Saturday, April 19, 2014
Apologizing is a lost art. As social norms crumble and technology gets better at eliminating privacy, there is more opportunity than ever for people to get caught doing things that they ought to apologize for, but no one seems to have the skills.
They need to talk to my wife. It's not that she has committed a lot of infractions (for the record, she has not), but she has had to mediate more than a few disputes in the family. From her experience with two children and a husband who makes a mistake now and then, she developed these rules for a good apology.
• Say what you did.
• Say the person's name.
• Say you're sorry.
What's so hard about that? Apparently plenty.
Take a look at this statement by Milwaukee Brewers baseball star Ryan Braun, who has been caught for the second time cheating by using performance enhancing drugs. Kids, this is what not to do.
"As I have acknowledged in the past, I am not perfect. I realize now that I have made some mistakes. I am willing to accept the consequences of those actions." Right off the bat, we have a problem. This guy can't say what he did wrong. No one accused him of not being perfect. Strike one.
He goes on: "This situation has taken a toll on me and my entire family, and it has been a distraction to my teammates and the Brewers organization. I am very grateful for the support I have received from players, ownership and the fans in Milwaukee and around the country." Strike two: He cannot say who he hurt. He includes himself among the list of victims and acknowledges that the "situation" has caused "a distraction" for his team. But that's the "situation's" fault, not his.
"Finally, I wish to apologize to anyone I may have disappointed -- all of the baseball fans especially those in Milwaukee, the great Brewers organization, and my teammates. I am glad to have this matter behind me once and for all, and I cannot wait to get back to the game I love."
He winds up like so many false apologists by falling into a passive voice making what might look like an expression of regret, but it's really an apology for something others did (being disappointed) -- not for something he did (cheat at baseball).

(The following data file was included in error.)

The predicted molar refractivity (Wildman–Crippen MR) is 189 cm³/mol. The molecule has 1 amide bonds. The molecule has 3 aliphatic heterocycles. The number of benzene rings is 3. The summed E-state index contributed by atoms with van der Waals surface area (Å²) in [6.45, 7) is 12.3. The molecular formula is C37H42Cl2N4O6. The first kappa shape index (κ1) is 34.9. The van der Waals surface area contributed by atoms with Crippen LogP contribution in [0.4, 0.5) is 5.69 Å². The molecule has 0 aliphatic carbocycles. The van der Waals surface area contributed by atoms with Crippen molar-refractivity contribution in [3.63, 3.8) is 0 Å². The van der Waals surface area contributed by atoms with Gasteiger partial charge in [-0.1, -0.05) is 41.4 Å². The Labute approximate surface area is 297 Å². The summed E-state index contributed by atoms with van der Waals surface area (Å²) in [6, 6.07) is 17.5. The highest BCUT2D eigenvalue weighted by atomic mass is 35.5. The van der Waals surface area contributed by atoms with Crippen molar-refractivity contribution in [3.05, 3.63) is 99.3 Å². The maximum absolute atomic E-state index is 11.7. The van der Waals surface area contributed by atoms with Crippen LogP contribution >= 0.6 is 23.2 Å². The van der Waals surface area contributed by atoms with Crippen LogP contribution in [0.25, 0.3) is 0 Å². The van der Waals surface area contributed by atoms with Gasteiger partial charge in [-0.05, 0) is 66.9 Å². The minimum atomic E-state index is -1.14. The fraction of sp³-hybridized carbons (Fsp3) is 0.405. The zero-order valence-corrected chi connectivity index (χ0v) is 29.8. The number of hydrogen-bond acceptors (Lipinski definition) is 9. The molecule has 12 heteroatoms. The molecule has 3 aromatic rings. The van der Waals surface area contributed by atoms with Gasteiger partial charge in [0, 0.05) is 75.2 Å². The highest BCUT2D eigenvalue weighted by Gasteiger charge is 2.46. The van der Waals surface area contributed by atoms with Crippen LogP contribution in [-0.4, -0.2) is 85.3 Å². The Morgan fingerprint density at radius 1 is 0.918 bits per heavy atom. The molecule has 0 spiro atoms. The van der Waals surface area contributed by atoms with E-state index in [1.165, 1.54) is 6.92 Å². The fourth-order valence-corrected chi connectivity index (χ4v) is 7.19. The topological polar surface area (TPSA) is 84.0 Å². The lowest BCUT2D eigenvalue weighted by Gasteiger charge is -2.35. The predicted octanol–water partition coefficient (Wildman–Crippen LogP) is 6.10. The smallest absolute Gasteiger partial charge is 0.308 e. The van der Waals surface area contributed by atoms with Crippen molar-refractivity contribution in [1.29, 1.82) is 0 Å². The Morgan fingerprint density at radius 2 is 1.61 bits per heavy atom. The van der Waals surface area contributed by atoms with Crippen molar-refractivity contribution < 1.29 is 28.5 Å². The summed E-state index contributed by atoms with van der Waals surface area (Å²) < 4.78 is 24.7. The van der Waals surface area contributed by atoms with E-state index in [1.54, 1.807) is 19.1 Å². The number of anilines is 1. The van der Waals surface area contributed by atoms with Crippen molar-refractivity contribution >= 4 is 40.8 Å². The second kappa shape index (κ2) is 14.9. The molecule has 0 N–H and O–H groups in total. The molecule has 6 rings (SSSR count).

And he ends with a flourish by forgiving himself, promising to forget everything and get back to making a ton of money for playing a game. Apology not accepted. Strike three!
Just so you don't think it's only young people who can't apologize, our own Maine governor was equally inept when he was called to say he was sorry for a crude comment he made about state Sen. Troy Jackson last month.
Gov. LePage followed what looked like a bad joke by saying very seriously that Jackson was evil, had a "black heart" and, as a logger, was too stupid for government work.
Here's what the media have been referring to as the governor's apology.
"It was never my intent to ever, ever suggest that the loggers of the state of Maine are in the same league as Troy Jackson," LePage said. "I owe that apology."
Asked if he was sorry about making a vulgar comment in public, the governor went on defense.
"You know what's vulgar? A senator saying we don't care what the governor does. We have the votes to override him. I find that enormously vulgar. I find that despicable."
But then the governor apologized. Sort of.
"It was not meant to offend anybody," he said. "But I will say this. It was intended to wake the people of Maine up."
So, you may have thought you were being offended but really you were just being woken up. No napping with this governor.
Jackson doesn't need an apology -- this incident may be the best thing that ever happened to him politically.
The publicity surrounding governor's off-color remark could send the Aroostook County lawmaker to Congress in 2014. He announced his candidacy days after LePage guaranteed him 100 percent name recognition.
But the governor's example does provide a few tips for the student of advanced apology avoidance.
• It's not an apology if you apologize for something someone else did. ("I'm sorry that you misinterpreted my playful sense of humor" won't cut it.)
• It's not an apology if the words "I'm sorry" are followed by the words "if" or "but." ("I'm sorry if you are too stupid to understand what I was saying.")
• A bad apology is worse than none at all. If you are not ready to take responsibility for your actions, don't give everybody another reason to be mad at you.
When people in public life master these simple rules, the lost art of the apology could make a comeback.
Greg Kesich is the editorial page editor. He can be contacted at 791-6481 or at email@example.com